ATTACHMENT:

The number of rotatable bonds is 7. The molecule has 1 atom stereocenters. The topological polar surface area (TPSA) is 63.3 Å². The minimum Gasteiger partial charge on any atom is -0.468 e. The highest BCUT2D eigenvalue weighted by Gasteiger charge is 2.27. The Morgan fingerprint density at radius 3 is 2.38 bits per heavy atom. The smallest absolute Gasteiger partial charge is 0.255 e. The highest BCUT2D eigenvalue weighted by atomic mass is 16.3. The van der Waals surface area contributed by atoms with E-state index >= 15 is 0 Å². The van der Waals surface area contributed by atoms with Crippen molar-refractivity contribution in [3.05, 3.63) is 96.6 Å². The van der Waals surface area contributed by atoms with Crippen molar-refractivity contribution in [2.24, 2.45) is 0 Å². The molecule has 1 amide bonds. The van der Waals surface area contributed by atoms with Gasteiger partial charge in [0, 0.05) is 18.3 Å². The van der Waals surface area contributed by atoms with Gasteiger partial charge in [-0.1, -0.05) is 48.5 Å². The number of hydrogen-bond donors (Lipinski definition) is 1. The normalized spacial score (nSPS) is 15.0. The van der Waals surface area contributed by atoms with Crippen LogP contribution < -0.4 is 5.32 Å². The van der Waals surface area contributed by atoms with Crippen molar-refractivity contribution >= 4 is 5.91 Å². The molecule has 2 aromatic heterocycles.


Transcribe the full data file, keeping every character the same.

The number of rotatable bonds is 7. The molecule has 1 atom stereocenters. The topological polar surface area (TPSA) is 63.3 Å². The minimum Gasteiger partial charge on any atom is -0.468 e. The highest BCUT2D eigenvalue weighted by Gasteiger charge is 2.27. The Morgan fingerprint density at radius 3 is 2.38 bits per heavy atom. The smallest absolute Gasteiger partial charge is 0.255 e. The highest BCUT2D eigenvalue weighted by atomic mass is 16.3. The van der Waals surface area contributed by atoms with E-state index >= 15 is 0 Å². The van der Waals surface area contributed by atoms with Crippen molar-refractivity contribution in [3.05, 3.63) is 96.6 Å². The van der Waals surface area contributed by atoms with Crippen molar-refractivity contribution in [2.24, 2.45) is 0 Å². The molecule has 1 amide bonds. The van der Waals surface area contributed by atoms with Gasteiger partial charge in [0, 0.05) is 18.3 Å². The van der Waals surface area contributed by atoms with Gasteiger partial charge in [-0.1, -0.05) is 48.5 Å². The number of hydrogen-bond donors (Lipinski definition) is 1. The normalized spacial score (nSPS) is 15.0. The van der Waals surface area contributed by atoms with Crippen LogP contribution < -0.4 is 5.32 Å². The van der Waals surface area contributed by atoms with Crippen molar-refractivity contribution >= 4 is 5.91 Å². The molecule has 2 aromatic heterocycles.